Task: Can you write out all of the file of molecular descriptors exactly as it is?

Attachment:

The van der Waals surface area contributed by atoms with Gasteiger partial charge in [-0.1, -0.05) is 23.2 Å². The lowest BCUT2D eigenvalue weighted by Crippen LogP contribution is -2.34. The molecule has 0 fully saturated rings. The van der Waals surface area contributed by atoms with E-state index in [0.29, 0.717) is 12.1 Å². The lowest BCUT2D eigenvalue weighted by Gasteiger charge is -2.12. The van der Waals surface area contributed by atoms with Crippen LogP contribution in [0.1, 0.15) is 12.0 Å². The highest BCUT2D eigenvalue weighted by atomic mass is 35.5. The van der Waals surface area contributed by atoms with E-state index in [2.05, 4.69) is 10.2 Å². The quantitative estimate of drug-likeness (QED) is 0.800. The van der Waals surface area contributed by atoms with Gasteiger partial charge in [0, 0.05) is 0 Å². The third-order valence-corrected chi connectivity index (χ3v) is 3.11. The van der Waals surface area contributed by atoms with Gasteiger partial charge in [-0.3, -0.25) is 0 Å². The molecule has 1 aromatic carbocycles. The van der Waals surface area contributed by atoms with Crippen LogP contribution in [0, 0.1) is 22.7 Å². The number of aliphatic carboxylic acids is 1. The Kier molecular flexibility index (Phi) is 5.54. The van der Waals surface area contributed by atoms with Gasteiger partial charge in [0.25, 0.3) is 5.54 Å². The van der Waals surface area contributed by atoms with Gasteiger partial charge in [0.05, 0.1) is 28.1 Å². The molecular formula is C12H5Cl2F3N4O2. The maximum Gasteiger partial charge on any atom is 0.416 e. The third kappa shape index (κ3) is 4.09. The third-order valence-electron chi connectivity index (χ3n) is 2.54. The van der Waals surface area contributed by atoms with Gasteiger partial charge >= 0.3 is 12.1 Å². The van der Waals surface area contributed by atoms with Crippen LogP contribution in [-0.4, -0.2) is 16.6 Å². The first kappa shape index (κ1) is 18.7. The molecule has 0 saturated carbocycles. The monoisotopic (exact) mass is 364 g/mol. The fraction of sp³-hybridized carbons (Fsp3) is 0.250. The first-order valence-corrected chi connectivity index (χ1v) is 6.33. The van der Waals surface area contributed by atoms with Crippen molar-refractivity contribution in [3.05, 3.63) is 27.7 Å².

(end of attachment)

The van der Waals surface area contributed by atoms with Gasteiger partial charge in [-0.1, -0.05) is 23.2 Å². The lowest BCUT2D eigenvalue weighted by Crippen LogP contribution is -2.34. The molecule has 0 fully saturated rings. The van der Waals surface area contributed by atoms with E-state index in [0.29, 0.717) is 12.1 Å². The lowest BCUT2D eigenvalue weighted by Gasteiger charge is -2.12. The van der Waals surface area contributed by atoms with Crippen LogP contribution in [0.1, 0.15) is 12.0 Å². The highest BCUT2D eigenvalue weighted by atomic mass is 35.5. The van der Waals surface area contributed by atoms with E-state index in [2.05, 4.69) is 10.2 Å². The quantitative estimate of drug-likeness (QED) is 0.800. The van der Waals surface area contributed by atoms with Gasteiger partial charge in [0, 0.05) is 0 Å². The third-order valence-corrected chi connectivity index (χ3v) is 3.11. The van der Waals surface area contributed by atoms with Gasteiger partial charge in [-0.3, -0.25) is 0 Å². The molecule has 1 aromatic carbocycles. The van der Waals surface area contributed by atoms with Crippen LogP contribution in [0, 0.1) is 22.7 Å². The number of aliphatic carboxylic acids is 1. The Kier molecular flexibility index (Phi) is 5.54. The van der Waals surface area contributed by atoms with Gasteiger partial charge in [0.25, 0.3) is 5.54 Å². The van der Waals surface area contributed by atoms with Gasteiger partial charge in [0.05, 0.1) is 28.1 Å². The molecular formula is C12H5Cl2F3N4O2. The maximum Gasteiger partial charge on any atom is 0.416 e. The third kappa shape index (κ3) is 4.09. The third-order valence-electron chi connectivity index (χ3n) is 2.54. The van der Waals surface area contributed by atoms with Gasteiger partial charge >= 0.3 is 12.1 Å². The van der Waals surface area contributed by atoms with Crippen LogP contribution in [-0.4, -0.2) is 16.6 Å². The first kappa shape index (κ1) is 18.7. The molecule has 0 saturated carbocycles. The monoisotopic (exact) mass is 364 g/mol. The fraction of sp³-hybridized carbons (Fsp3) is 0.250. The first-order valence-corrected chi connectivity index (χ1v) is 6.33. The van der Waals surface area contributed by atoms with Crippen molar-refractivity contribution in [3.05, 3.63) is 27.7 Å².